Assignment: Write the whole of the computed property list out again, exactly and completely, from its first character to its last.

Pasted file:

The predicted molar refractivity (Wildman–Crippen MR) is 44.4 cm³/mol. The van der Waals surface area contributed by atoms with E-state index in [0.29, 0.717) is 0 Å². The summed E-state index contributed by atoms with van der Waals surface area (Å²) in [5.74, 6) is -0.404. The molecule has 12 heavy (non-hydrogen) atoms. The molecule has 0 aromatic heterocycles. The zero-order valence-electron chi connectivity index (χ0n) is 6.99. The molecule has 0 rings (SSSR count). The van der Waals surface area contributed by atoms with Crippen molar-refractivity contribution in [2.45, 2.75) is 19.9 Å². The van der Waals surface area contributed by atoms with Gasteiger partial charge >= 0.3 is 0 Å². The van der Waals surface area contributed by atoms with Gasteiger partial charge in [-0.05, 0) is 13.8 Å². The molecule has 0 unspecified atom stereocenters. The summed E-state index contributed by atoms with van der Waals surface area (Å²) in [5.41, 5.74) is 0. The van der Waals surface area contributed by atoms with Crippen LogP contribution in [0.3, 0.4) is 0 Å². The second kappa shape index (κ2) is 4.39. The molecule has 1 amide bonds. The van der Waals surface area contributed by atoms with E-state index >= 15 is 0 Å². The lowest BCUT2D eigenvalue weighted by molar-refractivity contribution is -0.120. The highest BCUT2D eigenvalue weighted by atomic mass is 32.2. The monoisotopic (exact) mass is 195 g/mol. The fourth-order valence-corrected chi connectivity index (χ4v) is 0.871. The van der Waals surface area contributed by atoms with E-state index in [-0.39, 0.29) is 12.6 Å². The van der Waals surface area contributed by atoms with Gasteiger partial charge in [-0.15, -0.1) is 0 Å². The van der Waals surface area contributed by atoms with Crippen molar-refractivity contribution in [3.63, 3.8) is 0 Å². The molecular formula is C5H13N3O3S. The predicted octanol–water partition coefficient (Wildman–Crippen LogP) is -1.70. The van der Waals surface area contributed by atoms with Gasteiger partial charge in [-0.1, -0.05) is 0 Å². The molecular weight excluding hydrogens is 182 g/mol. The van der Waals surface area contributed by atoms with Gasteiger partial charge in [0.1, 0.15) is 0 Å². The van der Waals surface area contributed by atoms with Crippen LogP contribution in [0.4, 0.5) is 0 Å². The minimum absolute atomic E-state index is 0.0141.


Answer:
The predicted molar refractivity (Wildman–Crippen MR) is 44.4 cm³/mol. The van der Waals surface area contributed by atoms with E-state index in [0.29, 0.717) is 0 Å². The summed E-state index contributed by atoms with van der Waals surface area (Å²) in [5.74, 6) is -0.404. The molecule has 12 heavy (non-hydrogen) atoms. The molecule has 0 aromatic heterocycles. The zero-order valence-electron chi connectivity index (χ0n) is 6.99. The molecule has 0 rings (SSSR count). The van der Waals surface area contributed by atoms with Crippen molar-refractivity contribution in [2.45, 2.75) is 19.9 Å². The van der Waals surface area contributed by atoms with Gasteiger partial charge >= 0.3 is 0 Å². The van der Waals surface area contributed by atoms with Gasteiger partial charge in [-0.05, 0) is 13.8 Å². The molecule has 0 unspecified atom stereocenters. The summed E-state index contributed by atoms with van der Waals surface area (Å²) in [5.41, 5.74) is 0. The van der Waals surface area contributed by atoms with Crippen LogP contribution in [0.3, 0.4) is 0 Å². The second kappa shape index (κ2) is 4.39. The molecule has 1 amide bonds. The van der Waals surface area contributed by atoms with E-state index >= 15 is 0 Å². The lowest BCUT2D eigenvalue weighted by molar-refractivity contribution is -0.120. The highest BCUT2D eigenvalue weighted by atomic mass is 32.2. The monoisotopic (exact) mass is 195 g/mol. The fourth-order valence-corrected chi connectivity index (χ4v) is 0.871. The van der Waals surface area contributed by atoms with E-state index in [-0.39, 0.29) is 12.6 Å². The van der Waals surface area contributed by atoms with Gasteiger partial charge in [-0.15, -0.1) is 0 Å². The van der Waals surface area contributed by atoms with Crippen molar-refractivity contribution in [3.63, 3.8) is 0 Å². The molecular formula is C5H13N3O3S. The predicted octanol–water partition coefficient (Wildman–Crippen LogP) is -1.70. The van der Waals surface area contributed by atoms with Gasteiger partial charge in [-0.1, -0.05) is 0 Å². The molecular weight excluding hydrogens is 182 g/mol. The van der Waals surface area contributed by atoms with Gasteiger partial charge in [0.1, 0.15) is 0 Å². The van der Waals surface area contributed by atoms with Crippen LogP contribution in [0.4, 0.5) is 0 Å². The minimum absolute atomic E-state index is 0.0141.